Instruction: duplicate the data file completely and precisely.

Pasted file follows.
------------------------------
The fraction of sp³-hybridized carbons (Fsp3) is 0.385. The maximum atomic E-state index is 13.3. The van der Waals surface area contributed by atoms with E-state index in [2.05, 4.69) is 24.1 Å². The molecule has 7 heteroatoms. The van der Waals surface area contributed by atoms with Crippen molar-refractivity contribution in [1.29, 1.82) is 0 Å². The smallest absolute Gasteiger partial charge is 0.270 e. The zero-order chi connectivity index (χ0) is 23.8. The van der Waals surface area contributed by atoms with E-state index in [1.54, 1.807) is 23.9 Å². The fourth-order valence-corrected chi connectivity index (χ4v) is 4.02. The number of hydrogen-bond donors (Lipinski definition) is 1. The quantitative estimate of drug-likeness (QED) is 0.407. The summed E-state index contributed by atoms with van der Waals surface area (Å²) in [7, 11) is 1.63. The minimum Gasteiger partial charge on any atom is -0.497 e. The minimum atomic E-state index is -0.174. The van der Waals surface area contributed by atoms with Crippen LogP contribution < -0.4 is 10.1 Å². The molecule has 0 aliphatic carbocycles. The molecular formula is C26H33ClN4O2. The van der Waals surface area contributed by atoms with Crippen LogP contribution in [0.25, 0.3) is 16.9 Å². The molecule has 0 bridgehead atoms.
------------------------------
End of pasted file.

The fraction of sp³-hybridized carbons (Fsp3) is 0.385. The maximum atomic E-state index is 13.3. The van der Waals surface area contributed by atoms with E-state index in [2.05, 4.69) is 24.1 Å². The molecule has 7 heteroatoms. The van der Waals surface area contributed by atoms with Crippen molar-refractivity contribution in [1.29, 1.82) is 0 Å². The smallest absolute Gasteiger partial charge is 0.270 e. The zero-order chi connectivity index (χ0) is 23.8. The van der Waals surface area contributed by atoms with E-state index in [1.54, 1.807) is 23.9 Å². The fourth-order valence-corrected chi connectivity index (χ4v) is 4.02. The number of hydrogen-bond donors (Lipinski definition) is 1. The quantitative estimate of drug-likeness (QED) is 0.407. The summed E-state index contributed by atoms with van der Waals surface area (Å²) in [7, 11) is 1.63. The minimum Gasteiger partial charge on any atom is -0.497 e. The minimum atomic E-state index is -0.174. The van der Waals surface area contributed by atoms with Crippen LogP contribution < -0.4 is 10.1 Å². The molecule has 0 aliphatic carbocycles. The molecular formula is C26H33ClN4O2. The van der Waals surface area contributed by atoms with Crippen LogP contribution in [0.25, 0.3) is 16.9 Å². The molecule has 0 bridgehead atoms.